Circulation Journal
Heart Failure
Serum Blood Urea Nitrogen and Plasma Brain Natriuretic Peptide and Low Diastolic Blood Pressure Predict Cardiovascular Morbidity and Mortality Following Discharge in Acute Decompensated Heart Failure Patients
Chun-Yen ChenAkemi YoshidaMasanori AsakuraTakuya HasegawaHiroyuki TakahamaMakoto AmakiAkira FunadaHiroshi AsanumaHiroyuki YokoyamaJiyoong KimHideaki KanzakiMasafumi Kitakaze
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Volume 76 (2012) Issue 10 Pages 2372-2379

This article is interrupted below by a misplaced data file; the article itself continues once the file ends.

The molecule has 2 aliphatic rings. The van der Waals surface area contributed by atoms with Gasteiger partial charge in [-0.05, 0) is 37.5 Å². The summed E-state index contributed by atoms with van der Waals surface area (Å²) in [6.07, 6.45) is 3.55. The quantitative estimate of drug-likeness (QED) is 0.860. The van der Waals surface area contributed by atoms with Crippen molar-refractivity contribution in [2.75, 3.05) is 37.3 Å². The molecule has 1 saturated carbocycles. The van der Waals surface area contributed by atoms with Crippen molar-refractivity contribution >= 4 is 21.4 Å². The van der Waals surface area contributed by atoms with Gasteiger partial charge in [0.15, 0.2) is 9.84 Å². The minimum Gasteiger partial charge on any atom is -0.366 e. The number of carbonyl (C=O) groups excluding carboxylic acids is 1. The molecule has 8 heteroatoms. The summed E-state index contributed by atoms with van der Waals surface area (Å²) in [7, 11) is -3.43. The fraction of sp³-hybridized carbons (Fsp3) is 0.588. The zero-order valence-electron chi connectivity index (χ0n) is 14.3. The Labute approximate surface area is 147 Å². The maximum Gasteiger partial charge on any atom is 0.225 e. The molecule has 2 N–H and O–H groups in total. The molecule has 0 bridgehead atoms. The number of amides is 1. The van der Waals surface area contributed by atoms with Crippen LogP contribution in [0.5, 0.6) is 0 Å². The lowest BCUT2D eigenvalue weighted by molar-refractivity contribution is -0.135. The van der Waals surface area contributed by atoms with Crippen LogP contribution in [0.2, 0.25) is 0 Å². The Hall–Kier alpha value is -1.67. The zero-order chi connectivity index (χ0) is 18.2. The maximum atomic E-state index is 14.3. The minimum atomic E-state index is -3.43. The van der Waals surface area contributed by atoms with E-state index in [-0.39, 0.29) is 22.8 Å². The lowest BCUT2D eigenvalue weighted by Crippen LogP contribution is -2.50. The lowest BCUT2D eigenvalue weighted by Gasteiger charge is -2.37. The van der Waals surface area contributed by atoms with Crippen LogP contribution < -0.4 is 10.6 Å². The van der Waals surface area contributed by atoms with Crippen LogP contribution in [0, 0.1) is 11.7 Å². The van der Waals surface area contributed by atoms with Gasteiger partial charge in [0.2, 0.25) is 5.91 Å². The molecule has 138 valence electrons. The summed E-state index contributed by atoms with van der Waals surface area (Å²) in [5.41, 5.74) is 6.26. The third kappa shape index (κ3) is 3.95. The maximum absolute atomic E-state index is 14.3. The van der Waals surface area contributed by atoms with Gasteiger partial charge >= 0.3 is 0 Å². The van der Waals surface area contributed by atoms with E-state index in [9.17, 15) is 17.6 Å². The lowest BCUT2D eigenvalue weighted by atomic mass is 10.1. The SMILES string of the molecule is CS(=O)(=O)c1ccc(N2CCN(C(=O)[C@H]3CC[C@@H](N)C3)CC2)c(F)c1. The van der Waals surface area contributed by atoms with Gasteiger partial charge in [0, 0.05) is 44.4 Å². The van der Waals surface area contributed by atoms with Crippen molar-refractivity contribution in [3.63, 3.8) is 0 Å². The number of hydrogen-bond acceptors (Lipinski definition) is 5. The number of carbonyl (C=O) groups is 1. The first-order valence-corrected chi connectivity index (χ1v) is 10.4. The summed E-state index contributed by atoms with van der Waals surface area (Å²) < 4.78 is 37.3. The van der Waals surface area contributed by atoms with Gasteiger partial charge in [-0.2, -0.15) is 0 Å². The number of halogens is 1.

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Background: Patients with heart failure (HF) have a high risk of cardiovascular (CV) death and re-hospitalization. The purpose of the present study was therefore to investigate predictors of CV death and re-hospitalization for acute decompensated HF (ADHF). Methods and Results: A total of 225 patients aged 67.2±15.2 years, including 134 men (59.6%), who were hospitalized for ADHF between 2008 and 2009, were followed up. After discharge, the relationship between clinical parameters and CV events (ie, CV death or re-hospitalization for HF) was examined. Follow-up was continued until 30 April 2011. The most important predictors of re-hospitalization were serum blood urea nitrogen (BUN; adjusted hazard ratio [HR], 1.02; 95% confidence interval [CI]: 1.00–1.03, P=0.01), plasma brain natriuretic peptide (BNP; adjusted HR, 1.85; 95% CI: 1.12–3.04, P=0.02), and diastolic blood pressure (DBP; adjusted HR, 0.97; 95% CI: 0.94–1.00, P=0.049). The only predictor of CV mortality was a high BUN (adjusted HR, 1.05; 95% CI: 1.01–1.09, P=0.01). Conclusions: High serum BUN (≥22.5mg/dl), high plasma BNP (≥250pg/ml), and low DBP (<60mmHg) predict CV events in patients hospitalized for ADHF. These factors may identify high-risk patients for CV events and provide therapeutic targets for managing HF.  (Circ J 2012; 76: 2372–2379)

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